Help With Hobby Project- LED array

Thread Starter


Joined Dec 7, 2023
Hello there,

I'm currently trying to get a massive greatsword to light up using an LED array that goes up the blade controlled by a hold button. This isn't my first lighting project, but it is my most ambitious so far. I'm in the pre-prototype phase right now. I'm still trying to work things out on Tinkercad.

I've successfully gotten the vision I wanted in terms of a slow fade-out upon the release of the button. However, I just can't seem to figure out how to get it to fade-IN.

I know I should be using a capacitor in some capacity (ha) and transistors too, but no matter where I put them in the circuit it seems to break the array.

I would be ever so grateful for some assistance. I've tried getting some tutorials, but they all use breadboards or are explained in a very confusing way. Tips, pointers, and suggestions would be greatly appreciated. Clear pictures would be extremely helpful.

Thank you in advance


Joined Mar 30, 2015
Welcome to AAC!
What is a "greatsword"?
the blade
Need some context. If it's not important, why mention it?
I've successfully gotten the vision I wanted in terms of a slow fade-out upon the release of the button.
How did you do fade-out?
However, I just can't seem to figure out how to get it to fade-IN.
A schematic would be helpful. As would a bounds on solution complexity (area constraints, complexity, supply voltage, current draw of the LEDs being faded, etc).

I'd go for a PWM based solution. A single comparator solution could do it. Frequency varies, but it sounds like you only care about duty cycle.

How is fade-in initiated? How long to you want it to take?


Joined Jan 27, 2019
Welcome to AAC.

There are quite a few possible solutions the way the problem is presented. I get the impression you are trying to “simplify” the solution—but a naïve simplification may actually be a complication and also miss an opportunity to include more (future) functionality with very little effort.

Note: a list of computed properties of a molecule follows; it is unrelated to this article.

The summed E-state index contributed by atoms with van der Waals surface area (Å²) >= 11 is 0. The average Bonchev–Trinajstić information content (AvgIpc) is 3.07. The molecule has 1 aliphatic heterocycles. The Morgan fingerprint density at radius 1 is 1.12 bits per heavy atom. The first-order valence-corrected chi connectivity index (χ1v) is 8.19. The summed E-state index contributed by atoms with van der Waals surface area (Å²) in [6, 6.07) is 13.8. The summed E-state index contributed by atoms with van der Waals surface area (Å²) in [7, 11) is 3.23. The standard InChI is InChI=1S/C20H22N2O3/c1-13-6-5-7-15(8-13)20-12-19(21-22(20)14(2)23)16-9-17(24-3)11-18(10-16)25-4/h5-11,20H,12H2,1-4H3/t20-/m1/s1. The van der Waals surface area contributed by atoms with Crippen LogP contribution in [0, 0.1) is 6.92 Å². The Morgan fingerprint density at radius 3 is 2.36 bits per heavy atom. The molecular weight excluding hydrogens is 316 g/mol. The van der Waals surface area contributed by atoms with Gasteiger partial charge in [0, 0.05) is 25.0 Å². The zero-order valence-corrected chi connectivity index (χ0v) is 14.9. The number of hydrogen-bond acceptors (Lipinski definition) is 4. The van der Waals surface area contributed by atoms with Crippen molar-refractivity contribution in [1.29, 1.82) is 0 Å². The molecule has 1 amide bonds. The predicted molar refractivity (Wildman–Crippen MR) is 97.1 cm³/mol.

For example, a small MCU (microcontroller unit)—you might say “Arduino” but that’s very misleading—and some WS2812 or similar RGBW addressable LEDs, and a single 8-pin chip (e.g.: ATTiny 85A) along with a few passives (resistors, capacitors, etc.) and some MOSFET transistors could provide the functionality you describe in software as well as reactive color changes (add a small sensor) and any other thing you can imagine having the lights do.

Yes, there is a learning curve, but—oh boy–do you get magical powers in return for the investment. I really think it is worth you consideration, and of course, you can get copious help here. (It’s also an amazingly fun and satisfying thing to have so much control over how your projects behave).

In any case, you should write up a “user story”, that is, what does using the sword as you conceive it look like to an end user.

Then describe any (real) constraints (physical sizes, ruggedness requirements, components that must be used, &c.).

Then provide a description of what you have tried, including schematics or at least wiring diagrams, and a BoM (Bill of Materials) with the part numbers of the components you are using and supplier links where possible.

Sharp, well lit photos are always a huge plus as well.

Good luck with your project, please consider taking the leap into the scary but amazing modern world of cheap and powerful MCUs and all of the amazing modules, hardware, and example code at the fingertips of those who dare to challenge themselves. I promise you the fearsome aspect of learning it is an illusion.


Joined Jan 27, 2019
Yeah, if you and I can do it, any genius can. :)
I’m not basing it on me. I am basing it on my experience teaching people who have a purely practical need to use MCUs and the Arduino IDE.

I’ve found that for a person who does other craft-oriented things, the biggest stumbling block to success is an erroneous belief they are simply unable to, or it will take more effort than they are willing to muster.

But for purely practical applications understanding the principles, while very useful, is not mandatory. Knowing how to stick the bits together and use other people’s electromechanical designs and code makes using the whole Arduino ecosystem entirely possible.


Joined Oct 2, 2009
"greatsword" - I had to think about this twice. I think he meant "great sword".
LED fade-in fade-out.jpg

I cannot give you specific component values because it depends on supply voltage and LED currents.